Contact our team

5 Tips on Translating Medical Device Labeling

July 5, 2017

translating medical device labelsRegulatory authorities around the globe view medical device labeling as an integral part of the medical product itself. If you’re a medical device manufacturer with plans to distribute your products abroad, you need to be prepared to meet different medical device labeling requirements around the globe. This should be a top priority because many international standards, such as IEC 60601-1, deem labeling a critical component of a medical device – it’s not just extra paperwork!

 

All labeling content is carefully reviewed when a medical product is introduced to a new market, and ongoing compliance reviews work to ensure continued reliability. Therefore, it is crucial that these documents – and all medical translations of them – are as accurate as possible. Here’s what you need to know to meet translation requirements for medical device labeling.

 

What is a medical device label?

 

According to the FDA, medical device labeling covers “any information associated with a device targeted to the patient or lay caregiver.” These documents provide critical risk/benefit information as well as clear instructions for safe use. They come in a wide range of formats, including brochures, leaflets, user manuals and videotapes – basically, any document containing explanatory information geared toward the patient.

 

U.S. guidance

 

The FDA directive emphasizes that patient labeling must:

  • be well-organized
  • meet high standards of readability
  • contain clear writing and easy-to-read graphics
  • highlight important safety information
  • be systematically pretested to ensure that it will be comprehensible to the target audience.

 

The FDA directive, however, does not deal with the actual language in which patient labeling should be written, since it’s clear that medical devices headed for the US market must be documented in English. That is not the case, however, in other parts of the world.

 

International language guidance

 

Most countries or regions have their own regulations about labeling medical devices. The EU Medical Device Directive (MDD), for example, stipulates that member states may require medical device information to “be made available to the user and the patient…in their national language(s).”

 

To make it a little easier for medical device manufacturers and medical translation services to comply with patient labeling requirements around the globe, a Global Harmonization Task Force (GHTF) was established in 1993 to prepare non-binding guidance to regulatory authorities for patient labeling of medical devices. GHTF consisted of a voluntary group of international representatives from regulatory authorities and trade associations in the U.S., Europe, Canada, Japan and Australia.

 

In September 2011, GHTF published its final report reaffirming the importance of patient labeling being written in understandable language that is supplemented with drawings and diagrams wherever possible. In October 2011, the International Medical Device Regulators Forum (IMDRF) replaced GHTF.

 

Best practice

 

Even without the language requirements of international regulatory bodies, it simply makes good business sense to provide clear and understandable labeling information, translated into the patient’s native language. After all, the efficacy and safety of the product is dependent on proper usage. Here are 5 tips for overcoming multilingual issues in medical device labeling:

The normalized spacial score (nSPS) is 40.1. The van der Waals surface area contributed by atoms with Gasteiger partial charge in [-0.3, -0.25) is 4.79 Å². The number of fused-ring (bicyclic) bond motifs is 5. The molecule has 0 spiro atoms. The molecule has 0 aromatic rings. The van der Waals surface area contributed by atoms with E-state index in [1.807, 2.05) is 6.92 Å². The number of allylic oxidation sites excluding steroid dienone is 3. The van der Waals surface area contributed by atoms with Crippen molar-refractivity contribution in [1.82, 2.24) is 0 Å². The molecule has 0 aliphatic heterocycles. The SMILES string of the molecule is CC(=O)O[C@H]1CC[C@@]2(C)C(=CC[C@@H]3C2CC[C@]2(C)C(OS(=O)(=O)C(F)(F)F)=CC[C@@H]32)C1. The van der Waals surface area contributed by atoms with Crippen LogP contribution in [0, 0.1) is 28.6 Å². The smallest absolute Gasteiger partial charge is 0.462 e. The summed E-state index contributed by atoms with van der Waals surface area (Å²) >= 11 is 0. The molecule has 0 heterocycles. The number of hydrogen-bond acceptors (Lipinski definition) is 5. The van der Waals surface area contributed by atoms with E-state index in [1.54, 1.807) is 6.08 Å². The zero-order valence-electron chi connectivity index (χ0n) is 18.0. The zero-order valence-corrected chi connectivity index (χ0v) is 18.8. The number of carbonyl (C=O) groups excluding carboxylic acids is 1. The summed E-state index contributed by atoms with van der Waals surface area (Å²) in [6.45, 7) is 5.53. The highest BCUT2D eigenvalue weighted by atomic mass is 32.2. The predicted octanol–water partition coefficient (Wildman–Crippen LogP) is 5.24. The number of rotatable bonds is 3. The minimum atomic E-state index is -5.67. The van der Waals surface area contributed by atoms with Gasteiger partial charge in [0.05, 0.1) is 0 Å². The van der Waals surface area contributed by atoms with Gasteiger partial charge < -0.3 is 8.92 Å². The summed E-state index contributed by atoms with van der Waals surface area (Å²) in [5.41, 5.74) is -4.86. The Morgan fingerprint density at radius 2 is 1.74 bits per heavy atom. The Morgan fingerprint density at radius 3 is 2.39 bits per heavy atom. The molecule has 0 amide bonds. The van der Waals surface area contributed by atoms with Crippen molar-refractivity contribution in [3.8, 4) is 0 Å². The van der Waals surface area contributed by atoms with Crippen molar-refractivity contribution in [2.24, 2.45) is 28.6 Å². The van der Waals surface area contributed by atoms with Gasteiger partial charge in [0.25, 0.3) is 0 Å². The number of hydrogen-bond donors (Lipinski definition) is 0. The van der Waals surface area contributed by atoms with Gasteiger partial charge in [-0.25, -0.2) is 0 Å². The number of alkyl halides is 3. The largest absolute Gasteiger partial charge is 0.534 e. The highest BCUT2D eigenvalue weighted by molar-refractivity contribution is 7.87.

1.  Use accessible language – Avoid jargon and keep instructions simple. Not only will this kind of language make it easier for English-speakers to understand, it will also make it easier to translate medical labels into the other languages required.

 

2.  Provide documentation electronically – Virtually all regulatory authorities today allow patient labeling to be provided online, as long as it is clear to the end-user where that information can be accessed. Digital deployment makes it easier to provide labeling in multiple languages without adding bulky documentation to the device packaging. It also makes it easier to keep information up-to-date.

 

3.  Use graphics liberally – Patient labeling is a classic case where a picture is worth a thousand words – in any The FDA directive goes into great detail about how to effectively incorporate graphics. For example, it recommends making graphics large enough to convey the focal point, using dark, sharp lines for good contrast, and adding cues such as circles or arrows to highlight key information.

 

4.  Use internationally recognized symbols and icons – Many symbols and icons have become standardized and should be used wherever possible in patient labeling to overcome language barriers. However, it is incumbent on the manufacturer to ensure that the symbols and icons will be properly understood by any given target audience – which is why pretesting and localizing of patient labeling content is critical.

 

5.  Use videos or animations – Supplement classic instruction manuals with engaging videos or animations that contain minimal text and maximum imagery.

 

Start early, finish ahead

 

The complicated process of patient labeling is easier to manage if its multilingual components are addressed strategically from the beginning. Clearly translated medical content and a rich array of graphical elements will ensure that the labeling makes sense across a wide range of target languages.